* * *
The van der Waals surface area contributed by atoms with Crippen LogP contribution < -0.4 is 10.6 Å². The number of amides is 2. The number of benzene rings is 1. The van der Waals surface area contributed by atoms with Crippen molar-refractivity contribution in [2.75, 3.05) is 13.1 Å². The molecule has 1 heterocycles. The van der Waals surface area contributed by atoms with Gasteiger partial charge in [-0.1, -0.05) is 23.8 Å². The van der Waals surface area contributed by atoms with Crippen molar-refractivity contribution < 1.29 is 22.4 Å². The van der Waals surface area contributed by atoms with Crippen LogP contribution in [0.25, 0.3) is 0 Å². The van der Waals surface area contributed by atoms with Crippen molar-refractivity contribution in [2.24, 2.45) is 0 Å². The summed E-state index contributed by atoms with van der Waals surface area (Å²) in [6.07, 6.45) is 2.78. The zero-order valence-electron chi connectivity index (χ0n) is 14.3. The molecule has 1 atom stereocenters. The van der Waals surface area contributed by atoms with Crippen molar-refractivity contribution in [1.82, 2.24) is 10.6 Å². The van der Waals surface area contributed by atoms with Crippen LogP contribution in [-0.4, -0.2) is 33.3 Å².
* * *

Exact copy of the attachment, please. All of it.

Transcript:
The van der Waals surface area contributed by atoms with Crippen LogP contribution < -0.4 is 10.6 Å². The number of amides is 2. The number of benzene rings is 1. The van der Waals surface area contributed by atoms with Crippen molar-refractivity contribution in [2.75, 3.05) is 13.1 Å². The molecule has 1 heterocycles. The van der Waals surface area contributed by atoms with Gasteiger partial charge in [-0.1, -0.05) is 23.8 Å². The van der Waals surface area contributed by atoms with Crippen molar-refractivity contribution < 1.29 is 22.4 Å². The van der Waals surface area contributed by atoms with Crippen LogP contribution in [0.25, 0.3) is 0 Å². The van der Waals surface area contributed by atoms with Crippen molar-refractivity contribution in [2.24, 2.45) is 0 Å². The summed E-state index contributed by atoms with van der Waals surface area (Å²) in [6.07, 6.45) is 2.78. The zero-order valence-electron chi connectivity index (χ0n) is 14.3. The molecule has 1 atom stereocenters. The van der Waals surface area contributed by atoms with Crippen molar-refractivity contribution in [1.82, 2.24) is 10.6 Å². The van der Waals surface area contributed by atoms with Crippen LogP contribution in [-0.4, -0.2) is 33.3 Å².